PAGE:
I do agree that poor (really the underclass) bear the brunt of the statist policies designed to help or manipulate their behavior, but that's the idea behind Progressive government and its doubtful that's going to change.

    2. That's like saying federal guarantees on student loans are a hand out to students. Clearly they are a handout to schools. Absent the guaranteed loans, schools would have to lower their prices or teach to empty classrooms. Similarly, absent food stamps, walmart would have to lower it's prices or have no customers. Food stamps drive up food prices just like student loans drive up education costs. Furthermore it is the government that traps poor people in the social "safety" web with minimum wage laws and endless business regulations. The poor man receiving the food stamps who is kept from his first job by minimum wage laws is harmed much more than the wealthy man who was robbed to provide the food stamps and the salaries of those who enforce the minimum wage laws. Once again, the bulk of the "cost" of government programs is not the money lost to these thieves, it is the lives destroyed by the mischief they cause with the money.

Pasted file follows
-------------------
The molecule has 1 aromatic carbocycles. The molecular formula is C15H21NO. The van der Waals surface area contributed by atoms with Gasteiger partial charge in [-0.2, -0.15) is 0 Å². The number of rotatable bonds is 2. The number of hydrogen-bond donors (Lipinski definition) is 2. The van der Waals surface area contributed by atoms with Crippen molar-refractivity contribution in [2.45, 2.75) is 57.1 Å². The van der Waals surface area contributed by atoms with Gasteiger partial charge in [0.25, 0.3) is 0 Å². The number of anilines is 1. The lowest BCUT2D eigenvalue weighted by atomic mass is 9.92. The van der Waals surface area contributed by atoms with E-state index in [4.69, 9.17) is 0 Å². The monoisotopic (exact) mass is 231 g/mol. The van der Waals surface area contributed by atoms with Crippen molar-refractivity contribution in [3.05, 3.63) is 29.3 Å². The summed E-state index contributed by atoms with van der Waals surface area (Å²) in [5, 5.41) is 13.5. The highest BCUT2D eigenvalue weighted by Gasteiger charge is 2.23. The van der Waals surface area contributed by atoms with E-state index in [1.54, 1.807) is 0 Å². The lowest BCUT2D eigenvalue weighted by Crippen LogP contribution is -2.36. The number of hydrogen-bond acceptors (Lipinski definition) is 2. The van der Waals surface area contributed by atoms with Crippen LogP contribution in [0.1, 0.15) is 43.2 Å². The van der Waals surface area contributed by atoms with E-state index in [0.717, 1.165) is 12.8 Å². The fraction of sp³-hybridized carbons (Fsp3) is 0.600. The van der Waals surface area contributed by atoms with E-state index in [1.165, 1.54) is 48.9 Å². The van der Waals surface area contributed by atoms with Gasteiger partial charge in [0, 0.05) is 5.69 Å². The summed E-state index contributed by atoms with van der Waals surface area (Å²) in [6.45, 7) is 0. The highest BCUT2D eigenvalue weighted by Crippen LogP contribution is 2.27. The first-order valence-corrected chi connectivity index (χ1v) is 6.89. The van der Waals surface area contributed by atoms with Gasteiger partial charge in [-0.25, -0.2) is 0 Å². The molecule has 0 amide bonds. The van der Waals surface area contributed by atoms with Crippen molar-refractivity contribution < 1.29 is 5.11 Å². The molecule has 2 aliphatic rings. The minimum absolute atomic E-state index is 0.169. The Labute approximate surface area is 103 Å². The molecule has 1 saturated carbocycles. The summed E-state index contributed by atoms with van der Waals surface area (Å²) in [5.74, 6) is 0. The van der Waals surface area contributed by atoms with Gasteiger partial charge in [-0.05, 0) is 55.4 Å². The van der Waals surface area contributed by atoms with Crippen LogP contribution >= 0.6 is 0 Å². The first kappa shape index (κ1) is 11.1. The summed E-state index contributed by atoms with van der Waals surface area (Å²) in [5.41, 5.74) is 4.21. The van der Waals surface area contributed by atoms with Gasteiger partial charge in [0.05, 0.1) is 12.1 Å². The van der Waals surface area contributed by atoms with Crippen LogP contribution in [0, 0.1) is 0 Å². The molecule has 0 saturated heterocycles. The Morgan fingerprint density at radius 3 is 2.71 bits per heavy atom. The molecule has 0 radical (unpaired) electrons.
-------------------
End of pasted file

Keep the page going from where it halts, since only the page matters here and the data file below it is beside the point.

2. What are the government transfers that it shows all groups receiving?

  3. The US has the 2nd most Progressive income tax in the world. Little wonder that almost all of the income taxes are paid by the top quintile.

  4. So every other metric gubbiment hands out is gamed (CPI, employment, etc.) but this isn't?

    If you believe this BS by the CBO you are a fool, or don't have friends among the lowest quintiles. I'm in one or the other, and I can assure you that the gubbiment cheez isn't handed out w/o a crapload of qualifiers (disabled, scads of kids, etc.).

    This also fails to take into account every other way they tax us other than income. Once you include all the ways gubbiment takes your money (call it a fee, surcharge or tariff - a tax by any other name is still a tax), that gap disappears.

    Of course, nobody bothers to run those figures, otherwise the proles would really get uppity.

    1. I'm not sure how someone who makes between 15,000 and 30,000 could pay more in total taxes than someone who paid 57,000 in federal taxes alone. I suspect the bigger issue might be #2, Gov. transfers. Over 70% of transfers are NOT means tested: that's dollars going to Medicare, Social Security, etc.